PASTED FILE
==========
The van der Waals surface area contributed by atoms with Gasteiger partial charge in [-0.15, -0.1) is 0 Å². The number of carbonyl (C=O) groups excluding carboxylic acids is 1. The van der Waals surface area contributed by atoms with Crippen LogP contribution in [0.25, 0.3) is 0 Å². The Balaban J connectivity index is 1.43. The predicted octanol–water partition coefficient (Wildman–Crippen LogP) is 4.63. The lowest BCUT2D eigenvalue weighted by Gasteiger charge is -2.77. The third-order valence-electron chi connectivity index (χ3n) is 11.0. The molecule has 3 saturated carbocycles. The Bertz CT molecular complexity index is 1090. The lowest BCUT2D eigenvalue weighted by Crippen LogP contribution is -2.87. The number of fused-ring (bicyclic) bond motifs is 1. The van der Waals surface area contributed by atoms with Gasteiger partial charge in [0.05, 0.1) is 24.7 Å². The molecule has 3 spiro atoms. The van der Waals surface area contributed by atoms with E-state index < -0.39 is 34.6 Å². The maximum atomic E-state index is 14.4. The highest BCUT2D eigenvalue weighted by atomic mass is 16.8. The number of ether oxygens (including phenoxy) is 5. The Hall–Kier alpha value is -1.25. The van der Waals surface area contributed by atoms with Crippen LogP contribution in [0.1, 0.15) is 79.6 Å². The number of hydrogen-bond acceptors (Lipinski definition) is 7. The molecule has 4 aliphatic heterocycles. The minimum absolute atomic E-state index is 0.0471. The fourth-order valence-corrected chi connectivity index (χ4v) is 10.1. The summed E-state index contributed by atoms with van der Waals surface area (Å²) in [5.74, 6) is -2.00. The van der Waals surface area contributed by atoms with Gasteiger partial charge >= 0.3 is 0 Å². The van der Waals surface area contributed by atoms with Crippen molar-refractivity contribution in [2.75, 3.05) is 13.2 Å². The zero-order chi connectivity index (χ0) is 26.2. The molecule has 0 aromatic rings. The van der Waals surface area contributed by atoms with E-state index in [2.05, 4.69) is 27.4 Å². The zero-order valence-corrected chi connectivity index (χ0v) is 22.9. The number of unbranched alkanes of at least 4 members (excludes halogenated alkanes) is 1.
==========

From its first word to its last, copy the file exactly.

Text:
The van der Waals surface area contributed by atoms with Gasteiger partial charge in [-0.15, -0.1) is 0 Å². The number of carbonyl (C=O) groups excluding carboxylic acids is 1. The van der Waals surface area contributed by atoms with Crippen LogP contribution in [0.25, 0.3) is 0 Å². The Balaban J connectivity index is 1.43. The predicted octanol–water partition coefficient (Wildman–Crippen LogP) is 4.63. The lowest BCUT2D eigenvalue weighted by Gasteiger charge is -2.77. The third-order valence-electron chi connectivity index (χ3n) is 11.0. The molecule has 3 saturated carbocycles. The Bertz CT molecular complexity index is 1090. The lowest BCUT2D eigenvalue weighted by Crippen LogP contribution is -2.87. The number of fused-ring (bicyclic) bond motifs is 1. The van der Waals surface area contributed by atoms with Gasteiger partial charge in [0.05, 0.1) is 24.7 Å². The molecule has 3 spiro atoms. The van der Waals surface area contributed by atoms with E-state index < -0.39 is 34.6 Å². The maximum atomic E-state index is 14.4. The highest BCUT2D eigenvalue weighted by atomic mass is 16.8. The number of ether oxygens (including phenoxy) is 5. The Hall–Kier alpha value is -1.25. The van der Waals surface area contributed by atoms with Crippen LogP contribution in [0.1, 0.15) is 79.6 Å². The number of hydrogen-bond acceptors (Lipinski definition) is 7. The molecule has 4 aliphatic heterocycles. The minimum absolute atomic E-state index is 0.0471. The fourth-order valence-corrected chi connectivity index (χ4v) is 10.1. The summed E-state index contributed by atoms with van der Waals surface area (Å²) in [5.74, 6) is -2.00. The van der Waals surface area contributed by atoms with Gasteiger partial charge >= 0.3 is 0 Å². The van der Waals surface area contributed by atoms with Crippen molar-refractivity contribution in [2.75, 3.05) is 13.2 Å². The zero-order chi connectivity index (χ0) is 26.2. The molecule has 0 aromatic rings. The van der Waals surface area contributed by atoms with E-state index in [2.05, 4.69) is 27.4 Å². The zero-order valence-corrected chi connectivity index (χ0v) is 22.9. The number of unbranched alkanes of at least 4 members (excludes halogenated alkanes) is 1.